I was procrastinating late one night when I found myself watching videos of a dermatologist popping pimples. For some inexplicable reason, I was fascinated by these videos- and I am not alone. Thousands of people would watch these videos, repulsed but unable to look away. When you think about it, this phenomenon is incredibly common. Whether it be car accidents or skin infections, morbid concepts invoke humanity’s innate curiosity.
Naturally, I wanted to know why this happens to us and found this video. It proposes the idea that our curiosity towards the morbid may be a survival instinct. If we investigate the misfortunes of others, we may be able to prevent harm to ourselves. In this sense, our inclination towards the gross may be a kind of evolutionary trait, an advantage. After all, an animal that has experienced difficult situations before and knows how to react are more likely to survive unfortunate situations themselves. There is a biological basis for these scenarios as well. When scared, our body releases chemicals like dopamine to increase our alertness. Interestingly enough, dopamine is also the chemical associated with pleasure. Whether we are in real danger or not, the same chemicals are released in our brain creating an alertness and fixation with whatever we are focusing on.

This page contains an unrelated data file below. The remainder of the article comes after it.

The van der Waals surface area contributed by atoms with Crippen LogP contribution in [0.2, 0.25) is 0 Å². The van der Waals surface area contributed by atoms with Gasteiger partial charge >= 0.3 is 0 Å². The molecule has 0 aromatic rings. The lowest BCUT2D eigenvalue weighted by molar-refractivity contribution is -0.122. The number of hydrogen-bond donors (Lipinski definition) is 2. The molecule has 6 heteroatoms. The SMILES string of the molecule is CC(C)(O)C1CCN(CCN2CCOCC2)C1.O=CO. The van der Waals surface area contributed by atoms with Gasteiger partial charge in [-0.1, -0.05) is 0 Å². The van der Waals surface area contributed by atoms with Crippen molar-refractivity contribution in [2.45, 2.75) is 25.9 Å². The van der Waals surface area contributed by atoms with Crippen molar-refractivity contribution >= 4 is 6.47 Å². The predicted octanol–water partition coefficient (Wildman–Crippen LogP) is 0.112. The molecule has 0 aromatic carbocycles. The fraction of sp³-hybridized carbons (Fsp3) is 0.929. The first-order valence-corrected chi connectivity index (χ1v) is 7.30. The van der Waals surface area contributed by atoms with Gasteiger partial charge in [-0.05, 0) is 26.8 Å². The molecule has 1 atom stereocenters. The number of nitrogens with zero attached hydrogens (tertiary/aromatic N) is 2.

Additionally, the video outlines the idea that the fact that these macabre situations are looked down upon by society may actually increase individual fascination with them. This is known as the boomerang effect. The attraction to societal taboos, like pimple popping, can present a challenge of sorts to the viewer. Not only does experiencing them show strength, but also free will to challenge society.
It is amazing to consider just how attracted to the grotesque we as humans are. From Halloween to horror stories, we like to be scared. As counter intuitive as it is, the most likely explanation for this is our primal instincts and innate desire to survive.